Throwback Thursday | The Greatest Supercross in History!

The Rose Bowl’s football “gridiron” is transformed to accommodate two-wheel racing machines which became the greatest Supercross race in history

PHOTO: Getty Images | News | Jeff Ward finishes ahead of rival Broc Glover – the closest margin of victory for a championship in motorcycle racing history

The NFL’s Super Bowl XIV was held at the Rose Bowl on January 20, 1980, between the Los Angeles Rams and Pittsburg Steelers. Pittsburgh beat L.A. 31-19 for their second straight NFL Championship.

However, did you know the Rose Bowl was host to the greatest event in motorsports history? It took place five years later. Not on two legs and feet, but two wheels and knobby tires.

PHOTO: Pasadena Museum of History | News | Preparations for the last Supercross race of the season (1985)
PHOTO: Pasadena Museum of History | News | Supercross track at the Rose Bowl: hairpin turns, double jumps, and whoop-de-dos (1985)

First, a confession, I once raced motocross professionally back in the day. Cool beans, right?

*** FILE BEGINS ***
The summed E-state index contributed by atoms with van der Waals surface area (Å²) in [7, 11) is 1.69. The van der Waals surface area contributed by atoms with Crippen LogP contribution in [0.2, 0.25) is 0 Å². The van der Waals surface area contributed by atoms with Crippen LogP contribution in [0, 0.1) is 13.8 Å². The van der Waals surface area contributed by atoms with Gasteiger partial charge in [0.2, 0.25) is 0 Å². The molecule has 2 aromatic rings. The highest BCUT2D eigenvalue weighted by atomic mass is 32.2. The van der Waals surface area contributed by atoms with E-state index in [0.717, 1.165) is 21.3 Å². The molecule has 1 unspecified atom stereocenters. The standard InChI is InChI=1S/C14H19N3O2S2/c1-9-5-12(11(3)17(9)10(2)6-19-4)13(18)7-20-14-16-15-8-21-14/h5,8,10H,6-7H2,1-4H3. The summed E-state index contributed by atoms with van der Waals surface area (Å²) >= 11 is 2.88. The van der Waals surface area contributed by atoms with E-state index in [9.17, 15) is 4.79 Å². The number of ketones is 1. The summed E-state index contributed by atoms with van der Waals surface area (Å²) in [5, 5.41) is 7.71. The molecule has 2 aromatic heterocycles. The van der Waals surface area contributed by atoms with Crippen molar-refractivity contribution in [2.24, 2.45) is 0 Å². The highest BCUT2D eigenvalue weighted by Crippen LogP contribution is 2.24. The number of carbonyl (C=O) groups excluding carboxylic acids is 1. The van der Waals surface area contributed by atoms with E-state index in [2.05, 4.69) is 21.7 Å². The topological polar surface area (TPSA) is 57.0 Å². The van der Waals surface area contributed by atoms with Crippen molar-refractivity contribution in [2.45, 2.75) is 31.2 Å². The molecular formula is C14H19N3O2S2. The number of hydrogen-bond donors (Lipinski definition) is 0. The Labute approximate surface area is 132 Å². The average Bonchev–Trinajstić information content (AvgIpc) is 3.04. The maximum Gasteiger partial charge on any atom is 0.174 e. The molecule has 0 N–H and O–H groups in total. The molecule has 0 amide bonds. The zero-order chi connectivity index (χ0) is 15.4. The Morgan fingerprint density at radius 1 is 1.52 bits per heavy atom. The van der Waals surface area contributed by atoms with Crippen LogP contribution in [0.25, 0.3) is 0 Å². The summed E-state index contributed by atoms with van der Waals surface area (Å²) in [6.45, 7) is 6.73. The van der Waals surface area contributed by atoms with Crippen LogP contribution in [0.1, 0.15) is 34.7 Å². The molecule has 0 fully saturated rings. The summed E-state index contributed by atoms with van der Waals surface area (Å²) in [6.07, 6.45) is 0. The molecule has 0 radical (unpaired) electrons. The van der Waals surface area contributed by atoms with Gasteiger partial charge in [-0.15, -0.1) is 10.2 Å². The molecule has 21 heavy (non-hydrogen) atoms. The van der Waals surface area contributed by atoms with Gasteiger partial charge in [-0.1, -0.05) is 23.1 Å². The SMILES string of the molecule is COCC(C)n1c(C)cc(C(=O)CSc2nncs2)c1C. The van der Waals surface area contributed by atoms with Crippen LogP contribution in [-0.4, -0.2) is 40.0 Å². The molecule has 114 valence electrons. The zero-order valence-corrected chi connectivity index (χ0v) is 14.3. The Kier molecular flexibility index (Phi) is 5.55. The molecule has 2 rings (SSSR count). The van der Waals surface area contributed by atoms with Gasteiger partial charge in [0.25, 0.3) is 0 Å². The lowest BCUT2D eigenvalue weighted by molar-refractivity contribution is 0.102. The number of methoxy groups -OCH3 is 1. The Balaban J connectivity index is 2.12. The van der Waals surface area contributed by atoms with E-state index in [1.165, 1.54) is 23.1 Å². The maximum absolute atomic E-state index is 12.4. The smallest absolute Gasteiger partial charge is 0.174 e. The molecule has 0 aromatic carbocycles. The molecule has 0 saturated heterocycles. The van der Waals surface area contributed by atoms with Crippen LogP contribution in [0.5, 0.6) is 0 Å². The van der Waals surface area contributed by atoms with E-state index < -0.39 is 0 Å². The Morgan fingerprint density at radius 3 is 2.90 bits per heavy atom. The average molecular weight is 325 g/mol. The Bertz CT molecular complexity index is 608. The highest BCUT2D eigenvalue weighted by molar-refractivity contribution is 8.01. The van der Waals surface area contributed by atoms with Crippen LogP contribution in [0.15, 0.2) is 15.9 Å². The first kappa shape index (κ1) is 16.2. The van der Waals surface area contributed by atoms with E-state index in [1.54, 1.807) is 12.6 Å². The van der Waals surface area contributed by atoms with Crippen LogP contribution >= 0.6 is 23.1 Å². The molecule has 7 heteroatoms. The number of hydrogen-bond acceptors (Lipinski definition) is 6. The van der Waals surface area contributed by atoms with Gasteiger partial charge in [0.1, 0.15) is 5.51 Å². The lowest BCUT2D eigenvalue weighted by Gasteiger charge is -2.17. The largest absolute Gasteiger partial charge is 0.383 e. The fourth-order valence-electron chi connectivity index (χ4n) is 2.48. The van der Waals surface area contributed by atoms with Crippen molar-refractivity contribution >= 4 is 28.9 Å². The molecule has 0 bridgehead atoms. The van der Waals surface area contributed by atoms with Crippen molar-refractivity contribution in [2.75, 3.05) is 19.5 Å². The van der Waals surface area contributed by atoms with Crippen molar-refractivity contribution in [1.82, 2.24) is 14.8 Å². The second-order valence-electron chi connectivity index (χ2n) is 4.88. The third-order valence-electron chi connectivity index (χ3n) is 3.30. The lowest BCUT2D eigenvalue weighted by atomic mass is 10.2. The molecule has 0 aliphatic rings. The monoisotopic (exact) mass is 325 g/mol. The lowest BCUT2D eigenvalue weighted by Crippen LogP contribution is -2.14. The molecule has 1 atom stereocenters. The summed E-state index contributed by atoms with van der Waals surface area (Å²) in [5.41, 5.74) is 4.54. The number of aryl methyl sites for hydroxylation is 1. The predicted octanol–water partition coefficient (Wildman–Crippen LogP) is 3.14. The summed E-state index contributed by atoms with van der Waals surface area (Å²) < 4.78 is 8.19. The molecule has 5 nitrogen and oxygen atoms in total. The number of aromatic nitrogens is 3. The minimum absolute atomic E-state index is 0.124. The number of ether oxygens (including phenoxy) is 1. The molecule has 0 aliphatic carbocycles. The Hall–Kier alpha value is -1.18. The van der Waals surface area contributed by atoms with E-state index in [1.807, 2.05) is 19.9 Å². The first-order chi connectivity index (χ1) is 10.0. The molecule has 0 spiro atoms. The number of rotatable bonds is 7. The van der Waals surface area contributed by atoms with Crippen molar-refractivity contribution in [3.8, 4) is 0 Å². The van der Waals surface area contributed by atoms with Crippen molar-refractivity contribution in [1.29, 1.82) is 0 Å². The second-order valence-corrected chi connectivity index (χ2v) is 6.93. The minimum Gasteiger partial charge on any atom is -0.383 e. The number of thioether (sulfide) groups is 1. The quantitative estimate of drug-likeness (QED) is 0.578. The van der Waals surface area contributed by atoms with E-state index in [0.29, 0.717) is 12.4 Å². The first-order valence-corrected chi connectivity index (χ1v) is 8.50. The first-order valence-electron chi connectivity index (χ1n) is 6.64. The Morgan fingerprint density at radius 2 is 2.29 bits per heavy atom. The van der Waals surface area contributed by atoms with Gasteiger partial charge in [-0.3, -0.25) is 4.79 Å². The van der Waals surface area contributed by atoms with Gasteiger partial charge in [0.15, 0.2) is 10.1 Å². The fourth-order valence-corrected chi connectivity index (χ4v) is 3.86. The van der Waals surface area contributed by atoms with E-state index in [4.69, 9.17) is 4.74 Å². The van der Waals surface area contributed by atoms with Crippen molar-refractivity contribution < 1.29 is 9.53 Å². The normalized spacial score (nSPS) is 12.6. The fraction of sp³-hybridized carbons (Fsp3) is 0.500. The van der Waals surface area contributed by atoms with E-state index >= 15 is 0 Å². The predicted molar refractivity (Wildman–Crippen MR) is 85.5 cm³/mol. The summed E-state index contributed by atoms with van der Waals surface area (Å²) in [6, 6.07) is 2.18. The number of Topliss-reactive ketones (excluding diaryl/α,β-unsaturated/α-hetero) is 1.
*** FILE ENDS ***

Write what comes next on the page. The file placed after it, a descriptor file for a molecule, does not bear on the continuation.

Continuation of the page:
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I even raced in the finals of the 1976 High School Motocross Championship at Anaheim Stadium. The winner of that race is the runner-up of an event that still reverberates in the annals of motor sports.

PHOTO: Motocross Action | News | Magazine advertisement – Jeff Ward 1985 Supercross Champion

On August 17, 1985, four racers had a chance to win the Supercross series during the final race at the Rose Bowl. Eleven series events and a total 276 laps all came down to one last 12-lap race. The main event took place under the lights.

Jeff Ward defeated Broc Glover by a bike length winning the series championship by the slimmest margin in supercross history.

Throwback Thursday is written and produced by Rick Thomas


Rick Thomas
Author Rick Thomas is the former museum curator and vice-chair of education for the South Pasadena Preservation Foundation. He served on the South Pasadena Natural Resources Commission, helping to maintain a strict policy protecting the city’s great old-growth trees. Using touchstone photographs from his own collection—one of the San Gabriel Valley’s largest accumulations of historical images and artifacts—as well as national, state, and local historical archives, Thomas provides a window to his city’s past and an understanding of why its preservation is so important.